Asking a co-worker how much she makes is a little like asking an acquaintance how much she weighs: invasive, rude, borderline inappropriate.

With age, size, and even relationship-status, we're raised with a polite inclination towards privacy. These discrete facts, though intimately tied up in our notions of identity and personal value, carry a certain taboo. It is ill-mannered to inquire, and crude to share openly.

That lack of transparency, however, has become a source of drastic inequality in the workplace. How do we advocate for ourselves if we're ignorant to the context we're navigating? "There are direct, concrete consequences for falling victim to salary secrecy," the New York Times reported, "including wage suppression and a lack of transparency around pay inequity, which disproportionately affects women and minorities."

Our reluctance to make public our financial value keeps us from professional leveraging. It pushes us to graciously accept whatever sum an employer doles out, no questions asked. Outside of the work place, a whopping 43% of Americans have neglected to share how much they make with their spouse, according to data from Fidelity Investments. Forget coworkers, American's are hesitant to share their salary even with their life partner.

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It took me well over a year to learn that I was not making enough money working as a staff writer on a team of men with identical titles and reliably comparable work loads. I accepted my first offer. I was grateful for any first offer. It was my ignorant assumption that each of our salaries was in direct proportion to the work we'd been doing; an assumption I now know to be both naive and false (for the sake of sharing, that number was 50K). I only developed the nerve to ask while organizing onboarding documents for new hires — all of whom would earn a starting salary higher than my current one. I hadn't thought to negotiate, and I hadn't realized that everyone else had.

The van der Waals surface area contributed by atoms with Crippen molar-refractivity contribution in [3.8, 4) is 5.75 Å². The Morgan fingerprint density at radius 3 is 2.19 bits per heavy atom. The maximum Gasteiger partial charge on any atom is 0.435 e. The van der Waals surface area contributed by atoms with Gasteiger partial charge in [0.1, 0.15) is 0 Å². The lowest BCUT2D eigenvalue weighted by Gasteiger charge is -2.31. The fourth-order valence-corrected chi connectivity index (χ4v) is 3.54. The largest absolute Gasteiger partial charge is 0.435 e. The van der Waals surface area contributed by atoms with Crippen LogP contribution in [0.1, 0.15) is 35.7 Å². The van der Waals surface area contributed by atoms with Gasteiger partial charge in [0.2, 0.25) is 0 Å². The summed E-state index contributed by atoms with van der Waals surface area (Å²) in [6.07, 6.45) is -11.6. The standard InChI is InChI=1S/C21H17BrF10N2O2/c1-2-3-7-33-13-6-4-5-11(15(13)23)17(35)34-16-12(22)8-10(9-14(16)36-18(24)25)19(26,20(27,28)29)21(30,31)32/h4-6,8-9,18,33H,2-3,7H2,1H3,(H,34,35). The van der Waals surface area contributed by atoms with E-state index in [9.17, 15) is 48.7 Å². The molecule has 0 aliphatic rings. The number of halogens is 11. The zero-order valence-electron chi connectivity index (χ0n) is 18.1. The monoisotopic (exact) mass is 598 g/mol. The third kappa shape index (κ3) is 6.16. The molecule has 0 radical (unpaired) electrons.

By no stretch is salary secrecy professionally enforced — the National Labor Relations Act deems it illegal for employers to bar any private sector employees from communicating openly about their salaries. But the reluctance to do so seems to come from a more deeply rooted social order — an adherence to decorum — than it does any legitimate code. Women continue to make an average of 80 cents to every dollar a man makes, and an unwillingness to communicate about money, and thus a hesitancy to demand higher wages from employers, helps to keep that norm in place. In fact, according to a recent Harvard study, women are drastically less likely to negotiate salaries at all. There remains a collective belief that the first offer is good enough.

Gender aside, it's time we all talked about our salaries. Transparency is our democratic weapon — it's how we guarantee we earn what we deserve. It's our means of mutual support for one another.

Start at the dinner table. Ask your friends over drinks. Ask your colleagues over coffee. Share your own finances and create a space for that brand of communication. Listen to podcasts, read columns from contemporary economists, find a vocabulary that makes you comfortable. Only with transparency can we strip salary-talk of its antiquated stigma.

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Developing further skills can boost your career at any stage.

Whether you are looking for a new job or trying to grow in your current one, getting a certification can be a great way to improve your skills.

Anyone can put that they are proficient in a computer program on their resume but having a certificate can help you stand out amongst the competition and give credence to the strength of your skills.

But what's the best way to invest in yourself without breaking the bank? Some certification programs can cost hundreds if not thousands of dollars. We are going to walk through six of the best certifications you can get for $100 or less.

Tableau

Tableau's data visualization capabilities are comparable to Domo and Power BI.

Who is it best for: Those who work with analyzing and presenting data.

Cost: $100 for Tableau Desktop Specialist; additional certifications are available for a larger fee.

More companies than ever see themselves as data companies. Being able to understand data and use it to guide decisions at your company is often critical to taking on a leadership role. Not to mention, being able to present the data in a clean, attractive, and compelling way can help get buy-in from others in your organization or clients. That's why Tableau is a great tool to have in your toolbox.